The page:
Is a Nuclear War with Russia Possible? Belarusian military forces have begun training to use nuclear-capable Iskander ballistic missiles, the Russian Ministry of Defense announced via its official Telegram channel on Wednesday. According to the posts, Belarusian crews have been training with Russia’s Southern Military District since early April, and have been instructed in the use of the Iskander-M short-range ballistic missiles, which are capable of delivering low-yield nuclear weapons, Newsweek reported.
“During the training, special attention was paid to the further improvement of practical skills in preparing the missile system for use, training in its deployment, as well as conducting combat training launches,” the Telegram post read.
The reports follow comments made by former Russian President Dmitry Medvedev, who on Tuesday warned in an address that the likelihood of nuclear weapons being employed in combat is growing by the day. This is hardly the first time that Medvedev, a staunch supporter of current Russian President Vladimir Putin, has saber rattled about the use of nuclear weapons.
Nuclear Threat from Russia
While discussing climate change via a video link to participants in the Znanie (Knowledge) educational marathon, the deputy head of Russia’s Security Council said the world shouldn’t be concerned with slight temperature rises given the threat of nuclear war.
“Do you really care about the climate to such an extent? In my opinion, this is nothing compared to the prospect of being at the epicenter of an explosion with a temperature of 5,000 Kelvin (scale), a shock wave of 350 meters per second and a pressure of 3,000 kilograms per square meter, with penetrating radiation, that is, ionizing radiation and an electromagnetic pulse,” Medvedev warned.
Yet, he also was the one that could be accused of turning up the heat on the issue, when he later made clear that Moscow could be forced to use nuclear weapons if its “existence” is threatened by conventional or other weapons. In his video address on Tuesday, he cited paragraph 19 of Russia’s nuclear doctrine.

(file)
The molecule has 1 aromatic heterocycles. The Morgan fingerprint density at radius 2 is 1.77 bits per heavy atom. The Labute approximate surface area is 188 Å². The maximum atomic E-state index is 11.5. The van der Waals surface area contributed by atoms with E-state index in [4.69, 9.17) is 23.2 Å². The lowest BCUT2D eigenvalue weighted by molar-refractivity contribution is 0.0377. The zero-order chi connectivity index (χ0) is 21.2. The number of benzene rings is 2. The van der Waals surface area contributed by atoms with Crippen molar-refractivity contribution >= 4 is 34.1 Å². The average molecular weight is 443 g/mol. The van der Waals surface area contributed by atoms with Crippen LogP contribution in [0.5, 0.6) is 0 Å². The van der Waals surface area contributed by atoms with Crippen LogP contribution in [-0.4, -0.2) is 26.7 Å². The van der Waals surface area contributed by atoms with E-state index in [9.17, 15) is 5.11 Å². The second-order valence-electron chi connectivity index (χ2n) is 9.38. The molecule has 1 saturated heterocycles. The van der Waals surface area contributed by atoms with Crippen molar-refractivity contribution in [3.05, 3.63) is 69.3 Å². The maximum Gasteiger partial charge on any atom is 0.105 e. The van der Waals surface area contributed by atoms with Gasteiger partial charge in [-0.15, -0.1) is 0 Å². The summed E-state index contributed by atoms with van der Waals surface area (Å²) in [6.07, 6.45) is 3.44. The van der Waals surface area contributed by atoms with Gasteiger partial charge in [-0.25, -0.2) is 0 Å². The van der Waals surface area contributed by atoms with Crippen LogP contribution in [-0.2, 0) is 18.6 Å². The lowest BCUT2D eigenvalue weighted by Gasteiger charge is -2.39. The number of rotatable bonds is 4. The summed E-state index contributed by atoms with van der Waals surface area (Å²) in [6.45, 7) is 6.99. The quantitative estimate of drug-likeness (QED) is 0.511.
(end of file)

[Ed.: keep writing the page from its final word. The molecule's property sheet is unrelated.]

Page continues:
“It explicitly states that nuclear weapons can be used when aggression is carried out against Russia with the use of other types of weapons that endanger the very existence of the state. It is essentially the use of nuclear weapons in response to such actions. Our potential adversaries should not underestimate this,” he added.
In his opinion, speculation to the effect that Russia would never use nuclear weapons or is merely scaring everyone with nuclear weapons is not worthy of attention.
“Western analysts and Western commanders, both military and political leaders, should simply assess our rules and our intentions,” Medvedev noted, and spoke about Russia’s willingness and readiness to use such weapons. “I can tell you as someone who is in the know. I can tell you frankly: If you have a weapon in your hands – and as a former president, I know what it is like – you must be ready to use it in a given situation, no matter how awful and brutal this may sound. All these factors should not be underestimated by our potential adversaries, the countries that we now quite appropriately call enemies.”
How Close to War?
Under its nuclear doctrine, Russia may use nuclear arms if the enemy uses these or other types of weapons of mass destruction against it or its allies; if there is reliable information about the launch of a ballistic missile attack on Russia and its allies; and if the enemy attacks facilities crucial to retaliatory actions by its nuclear forces; as well as in cases of aggression against Russia with conventional weapons that endanger the very existence of the state.
It was in January that the Bulletin of the Atomic Scientists moved the metaphorical “Doomsday Clock” up 10 seconds from where it had stayed for the past two years, citing the escalation in Russia’s invasion of Ukraine in February of 2022.
It now stands at 90 seconds to midnight, the closest it has ever been.
“Russia’s thinly veiled threats to use nuclear weapons remind the world that escalation of the conflict by accident, intention or calculation is a terrible risk,” said Rachel Bronson, president and CEO of the Bulletin of the Atomic Scientists, per ABC News. “The possibilities that the conflict can spin out of anyone’s control remains high.”
The Federation of American Scientists currently estimates that roughly 12,700 nuclear warheads now exist in the world. The United States and Russia each maintain nuclear triads, as they have for decades, with the potential to launch mere minutes after a certified command, The Atlantic reported.
Just last month, the head of the United Nations’ disarmament affairs warned that the risk of nuclear weapons use is now higher than at any time since the Cold War. Russia’s invasion of Ukraine and increased saber-rattling from the Kremlin were key factors.
Author Experience and Expertise:
A Senior Editor for 19FortyFive, Peter Suciu is a Michigan-based writer. He has contributed to more than four dozen magazines, newspapers, and websites with over 3,200 published pieces over a twenty-year career in journalism. He regularly writes about military hardware, firearms history, cybersecurity, politics, and international affairs. Peter is also a Contributing Writer for Forbes and Clearance Jobs. You can follow him on Twitter: @PeterSuciu.